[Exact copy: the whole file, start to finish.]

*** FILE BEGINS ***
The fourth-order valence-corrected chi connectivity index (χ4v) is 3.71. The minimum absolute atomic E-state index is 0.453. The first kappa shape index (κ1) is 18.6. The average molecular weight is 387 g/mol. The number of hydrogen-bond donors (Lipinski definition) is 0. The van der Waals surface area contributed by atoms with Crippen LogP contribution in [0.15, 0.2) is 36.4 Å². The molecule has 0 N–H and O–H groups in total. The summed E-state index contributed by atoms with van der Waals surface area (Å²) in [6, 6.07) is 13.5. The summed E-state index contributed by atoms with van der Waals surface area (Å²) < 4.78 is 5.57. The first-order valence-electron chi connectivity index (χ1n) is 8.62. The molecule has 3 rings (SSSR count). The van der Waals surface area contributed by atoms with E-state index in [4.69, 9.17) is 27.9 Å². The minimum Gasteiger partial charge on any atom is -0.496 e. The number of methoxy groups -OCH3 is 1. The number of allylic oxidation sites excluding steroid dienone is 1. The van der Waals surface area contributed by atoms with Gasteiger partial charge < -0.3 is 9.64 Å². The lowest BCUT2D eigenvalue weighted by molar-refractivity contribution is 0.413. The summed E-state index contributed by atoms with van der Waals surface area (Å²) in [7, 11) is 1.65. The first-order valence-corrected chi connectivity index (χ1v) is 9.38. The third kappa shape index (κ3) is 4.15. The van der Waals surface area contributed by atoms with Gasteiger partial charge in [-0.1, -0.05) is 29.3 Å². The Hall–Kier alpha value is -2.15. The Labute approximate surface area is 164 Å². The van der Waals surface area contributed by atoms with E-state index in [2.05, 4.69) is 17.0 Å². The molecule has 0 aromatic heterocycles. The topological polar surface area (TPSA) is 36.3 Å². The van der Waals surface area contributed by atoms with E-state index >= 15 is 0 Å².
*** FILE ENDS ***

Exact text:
The fourth-order valence-corrected chi connectivity index (χ4v) is 3.71. The minimum absolute atomic E-state index is 0.453. The first kappa shape index (κ1) is 18.6. The average molecular weight is 387 g/mol. The number of hydrogen-bond donors (Lipinski definition) is 0. The van der Waals surface area contributed by atoms with Crippen LogP contribution in [0.15, 0.2) is 36.4 Å². The molecule has 0 N–H and O–H groups in total. The summed E-state index contributed by atoms with van der Waals surface area (Å²) in [6, 6.07) is 13.5. The summed E-state index contributed by atoms with van der Waals surface area (Å²) < 4.78 is 5.57. The first-order valence-electron chi connectivity index (χ1n) is 8.62. The molecule has 3 rings (SSSR count). The van der Waals surface area contributed by atoms with E-state index in [4.69, 9.17) is 27.9 Å². The minimum Gasteiger partial charge on any atom is -0.496 e. The number of methoxy groups -OCH3 is 1. The number of allylic oxidation sites excluding steroid dienone is 1. The van der Waals surface area contributed by atoms with Gasteiger partial charge < -0.3 is 9.64 Å². The lowest BCUT2D eigenvalue weighted by molar-refractivity contribution is 0.413. The summed E-state index contributed by atoms with van der Waals surface area (Å²) in [7, 11) is 1.65. The first-order valence-corrected chi connectivity index (χ1v) is 9.38. The third kappa shape index (κ3) is 4.15. The van der Waals surface area contributed by atoms with Gasteiger partial charge in [-0.1, -0.05) is 29.3 Å². The Hall–Kier alpha value is -2.15. The Labute approximate surface area is 164 Å². The van der Waals surface area contributed by atoms with E-state index in [2.05, 4.69) is 17.0 Å². The molecule has 0 aromatic heterocycles. The topological polar surface area (TPSA) is 36.3 Å². The van der Waals surface area contributed by atoms with E-state index >= 15 is 0 Å².